Steam Box prototypes may begin shipping in 3 to 4 months

Steam Box prototype

The Consumer Electronics Show isn’t really known for its gaming reveals. Even Microsoft, the company that used CES to give the very first public demonstration of the Xbox all the way back in 2001, has abandoned the expo in favor of its own press events and other outings like E3. CES 2013 seemed to buck that trend though, with the Razer Edge, Nvidia’s Shield, and, of course, the Steam Box. Xi3 showed off the very first public prototype for a small, affordable, upgradeable PC designed for living rooms with the help of Valve. Steam’s outspoken founder Gabe Newell said at the time that Xi3’s device is just the first of multiple Steam Box PCs, and on Wednesday, he confirmed that the Steam Box is coming soon – very soon. 

“We’re working with partners trying to nail down how fast we can make it,” Newell told the BBC ahead of the BAFTA Awards. “We’ll be giving out some prototypes to customers to gauge their reactions, I guess, in three to four months.”

These test units will help iron out some of the kinks that keep PCs from becoming as desirable for living room décor as streamlined devices like the PlayStation 3 or modern Xbox 360.

“There are noise issues and heat issues and being able to [handle that] while still offering a powerful enough gaming experience is the challenge in building it.”

Newell hinted that some of Valve’s experiments in new game controllers and interfaces will help to set the new system apart from other gaming consoles. Throughout 2012, Valve discussed its new efforts to develop wearable computing devices that provide new types of feedback and interactivity. Based on his comments this week, Newell said the Steam Box might have a controller that measures a player’s biometrics to change dynamically.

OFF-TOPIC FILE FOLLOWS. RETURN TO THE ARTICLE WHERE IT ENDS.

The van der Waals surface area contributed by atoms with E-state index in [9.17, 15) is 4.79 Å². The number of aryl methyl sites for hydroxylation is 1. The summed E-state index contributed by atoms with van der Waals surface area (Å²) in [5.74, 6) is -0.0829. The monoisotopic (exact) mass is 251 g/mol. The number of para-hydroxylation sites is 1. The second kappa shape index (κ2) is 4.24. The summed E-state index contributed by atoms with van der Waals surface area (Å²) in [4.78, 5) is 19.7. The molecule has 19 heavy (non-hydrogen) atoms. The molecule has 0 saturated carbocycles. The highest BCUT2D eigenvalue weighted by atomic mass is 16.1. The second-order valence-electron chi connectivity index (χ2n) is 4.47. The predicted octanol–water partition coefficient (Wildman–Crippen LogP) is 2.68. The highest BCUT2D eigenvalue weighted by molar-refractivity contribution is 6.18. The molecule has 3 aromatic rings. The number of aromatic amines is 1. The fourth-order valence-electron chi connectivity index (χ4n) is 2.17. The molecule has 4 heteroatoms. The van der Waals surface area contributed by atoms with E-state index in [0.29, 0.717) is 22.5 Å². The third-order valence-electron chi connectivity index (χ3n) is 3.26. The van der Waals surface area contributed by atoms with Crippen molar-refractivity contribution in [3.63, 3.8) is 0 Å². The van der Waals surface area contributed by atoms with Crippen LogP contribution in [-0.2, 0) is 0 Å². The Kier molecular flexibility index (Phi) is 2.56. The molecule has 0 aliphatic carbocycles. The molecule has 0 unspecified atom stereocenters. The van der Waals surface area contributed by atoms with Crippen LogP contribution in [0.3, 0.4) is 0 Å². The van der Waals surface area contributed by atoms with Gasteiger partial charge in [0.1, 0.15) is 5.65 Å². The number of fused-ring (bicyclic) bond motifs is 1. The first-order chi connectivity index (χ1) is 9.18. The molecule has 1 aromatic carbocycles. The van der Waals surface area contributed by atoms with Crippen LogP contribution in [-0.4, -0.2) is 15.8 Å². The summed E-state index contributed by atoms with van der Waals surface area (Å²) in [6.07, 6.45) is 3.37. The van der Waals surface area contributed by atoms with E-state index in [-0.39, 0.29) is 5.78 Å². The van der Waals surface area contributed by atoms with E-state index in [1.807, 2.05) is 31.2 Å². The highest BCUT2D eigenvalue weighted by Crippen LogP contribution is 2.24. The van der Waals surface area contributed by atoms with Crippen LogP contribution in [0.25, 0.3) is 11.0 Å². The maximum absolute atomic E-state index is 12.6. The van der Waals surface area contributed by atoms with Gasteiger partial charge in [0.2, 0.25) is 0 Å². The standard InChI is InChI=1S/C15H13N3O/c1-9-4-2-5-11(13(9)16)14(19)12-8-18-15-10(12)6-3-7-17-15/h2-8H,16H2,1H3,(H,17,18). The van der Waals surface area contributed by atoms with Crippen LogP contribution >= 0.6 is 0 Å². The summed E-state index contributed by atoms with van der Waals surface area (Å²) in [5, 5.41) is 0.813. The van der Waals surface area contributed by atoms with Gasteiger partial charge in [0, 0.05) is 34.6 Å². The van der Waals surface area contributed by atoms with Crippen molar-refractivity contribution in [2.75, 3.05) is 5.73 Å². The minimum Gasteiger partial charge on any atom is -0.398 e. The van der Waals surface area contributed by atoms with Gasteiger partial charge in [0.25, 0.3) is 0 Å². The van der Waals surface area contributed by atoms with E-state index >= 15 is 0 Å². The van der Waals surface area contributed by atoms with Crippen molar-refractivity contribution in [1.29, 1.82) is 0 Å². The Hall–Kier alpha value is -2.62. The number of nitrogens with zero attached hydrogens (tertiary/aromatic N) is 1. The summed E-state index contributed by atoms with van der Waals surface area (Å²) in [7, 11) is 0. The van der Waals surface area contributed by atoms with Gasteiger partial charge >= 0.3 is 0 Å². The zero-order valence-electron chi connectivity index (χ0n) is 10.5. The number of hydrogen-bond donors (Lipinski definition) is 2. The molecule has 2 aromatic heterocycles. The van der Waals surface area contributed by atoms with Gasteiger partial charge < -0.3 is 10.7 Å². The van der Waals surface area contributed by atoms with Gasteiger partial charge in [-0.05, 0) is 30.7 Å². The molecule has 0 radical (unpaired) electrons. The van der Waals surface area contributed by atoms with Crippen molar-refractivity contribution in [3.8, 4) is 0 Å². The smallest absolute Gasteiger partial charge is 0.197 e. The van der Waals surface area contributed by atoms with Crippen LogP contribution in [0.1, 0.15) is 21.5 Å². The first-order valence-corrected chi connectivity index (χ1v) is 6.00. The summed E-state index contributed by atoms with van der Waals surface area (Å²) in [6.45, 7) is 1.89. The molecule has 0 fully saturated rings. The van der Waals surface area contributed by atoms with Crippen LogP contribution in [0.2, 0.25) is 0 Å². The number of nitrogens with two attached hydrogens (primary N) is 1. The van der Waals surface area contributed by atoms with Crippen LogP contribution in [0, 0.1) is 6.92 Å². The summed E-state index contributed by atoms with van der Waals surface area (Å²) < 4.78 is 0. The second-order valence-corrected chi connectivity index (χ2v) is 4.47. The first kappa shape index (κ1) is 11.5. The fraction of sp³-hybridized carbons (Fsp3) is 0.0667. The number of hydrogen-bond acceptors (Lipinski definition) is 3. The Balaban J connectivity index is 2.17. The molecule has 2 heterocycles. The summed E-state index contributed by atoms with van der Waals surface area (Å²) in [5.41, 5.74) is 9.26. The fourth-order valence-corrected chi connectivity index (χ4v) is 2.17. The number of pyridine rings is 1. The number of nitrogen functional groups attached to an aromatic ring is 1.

“If you think of a game like Left 4 Dead, which was trying to put you into a sort of horror movie, if you don’t change the experience of what the player is actually feeling then it stops being a horror game,” explained Newell, “So you need to actually be able to directly measure how aroused the player is, what their heart rate is, things like that, in order to offer them a new experience each time they play.”

Competitors like Sony have patented technology that would place biometric sensors in PlayStation controllers to read a players DNA. Nintendo has also announced similar devices, like the unreleased Wii Vitality Sensor for measuring a player’s heart rate.

Newell’s statements are encouraging in one regard: It means the company is still thinking about making games rather than just machines to play them on.

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